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Shutter speed - another view
419 8 2018-9-2
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djiuser_u1fioz8UrNqU
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We all are taught video shutter speed needs to be twice the frame rate, and no faster; otherwise we get 'bad' video.  At this shutter speed there is some motion blur every frame as the camera moves or pans or tilts across the scene, and this blur smooths out any judder as the individual frames advance through scene.  With higher shutter speeds we can see the judder on our computer monitors.

But there is another way.  If you view your video on a modern 4K TV set you won't see any judder.  This is because these TVs have built in motion smoothing.  And it works really well.  The TV actually creates new fill in frames and inserts them between every frame.  So if you shoot at 24 fps, the actual displayed fps is much higher, and any motion is very smooth.  It actually looks even better if you run the shutter speed higher, to eliminate the motion blur.

If your target display is a 4K TV, I'd say forget about low shutter speeds, and control exposure with shutter speed and don't use filters.

Motion smoothing has different names from different TV maufacturers, and most newer TVs have this feature.  Samsung has Auto Motion Plus; Sony has Motionflow; LG has TruMotion.  My experience is with Samsung, which works really well.

Classic movie viewers tend not to like this feature, and turn it off, because they consider motion blur as part of the movie experience.  But for those of us that shoot action, we expect to see the action motion, not blur.  There is a push for 120 fps video because of this.  But if you have a 4K TV with motion smoothing, try shooting at a higher shutter speed with some turns and tilts and see if you like it.  You won't need 120 fps.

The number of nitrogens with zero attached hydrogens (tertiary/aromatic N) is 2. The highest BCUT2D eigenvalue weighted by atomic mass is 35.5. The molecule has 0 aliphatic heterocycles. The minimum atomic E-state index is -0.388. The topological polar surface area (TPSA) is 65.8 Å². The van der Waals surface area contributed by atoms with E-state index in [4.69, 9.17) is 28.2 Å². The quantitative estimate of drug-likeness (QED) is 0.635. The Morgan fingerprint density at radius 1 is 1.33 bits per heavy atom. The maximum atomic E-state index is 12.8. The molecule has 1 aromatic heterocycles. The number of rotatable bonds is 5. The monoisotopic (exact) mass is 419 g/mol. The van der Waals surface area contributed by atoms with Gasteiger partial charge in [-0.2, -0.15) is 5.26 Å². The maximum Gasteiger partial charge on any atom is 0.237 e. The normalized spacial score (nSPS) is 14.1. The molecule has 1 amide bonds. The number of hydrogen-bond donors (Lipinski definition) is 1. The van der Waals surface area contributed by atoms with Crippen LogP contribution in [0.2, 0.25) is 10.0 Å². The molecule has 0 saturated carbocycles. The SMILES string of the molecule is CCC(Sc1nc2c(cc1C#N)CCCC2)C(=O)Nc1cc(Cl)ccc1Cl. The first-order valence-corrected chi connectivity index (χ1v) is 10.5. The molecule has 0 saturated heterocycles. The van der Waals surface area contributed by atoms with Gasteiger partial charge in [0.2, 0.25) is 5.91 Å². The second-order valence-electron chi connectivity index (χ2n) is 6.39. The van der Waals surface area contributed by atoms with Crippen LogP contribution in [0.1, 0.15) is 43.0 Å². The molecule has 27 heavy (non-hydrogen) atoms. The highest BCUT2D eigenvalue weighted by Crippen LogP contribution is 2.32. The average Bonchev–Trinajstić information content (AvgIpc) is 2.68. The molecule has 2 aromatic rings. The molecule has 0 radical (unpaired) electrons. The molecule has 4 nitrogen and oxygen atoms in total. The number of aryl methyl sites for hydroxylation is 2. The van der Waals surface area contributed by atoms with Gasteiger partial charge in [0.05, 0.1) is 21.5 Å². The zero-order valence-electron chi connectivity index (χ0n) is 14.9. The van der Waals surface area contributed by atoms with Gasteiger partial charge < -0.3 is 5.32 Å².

2018-9-2
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gnirtS
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Possibly true but i'd argue in general, 4K tvs are rare.
If you have a specific audience with a specific thing like a 4k tv then yes, its fine.
Ive never actually SEEN a 4k TV.  Not once.  I don't own one, i dont know anyone that does own one.  A lot of videos are also watched on computers and mobile devices these days too.

People get WAY too carried away with the shutter speed thing anyway.  Yes if you have big movements between frames (so low, fast, close to something) you may well need one.  But for most peoples videos which involve gentle panning, higher altitude flying and so on theres no need at all.
2018-9-2
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Squashpile
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I had some pretty bad judder on vid I took using tripoid mode yesterday I have only watched it on my 1440p monitor. I'll check it out on the LG B7A and see what it looks like. I chalked it up to super bright sun. I just could not dial it in. I have ND filters ordered too.
2018-9-2
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djiuser_u1fioz8UrNqU
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gnirtS Posted at 2018-9-2 09:44
Possibly true but i'd argue in general, 4K tvs are rare.
If you have a specific audience with a specific thing like a 4k tv then yes, its fine.
Ive never actually SEEN a 4k TV.  Not once.  I don't own one, i dont know anyone that does own one.  A lot of videos are also watched on computers and mobile devices these days too.

Thanks for the comments, I understand your points.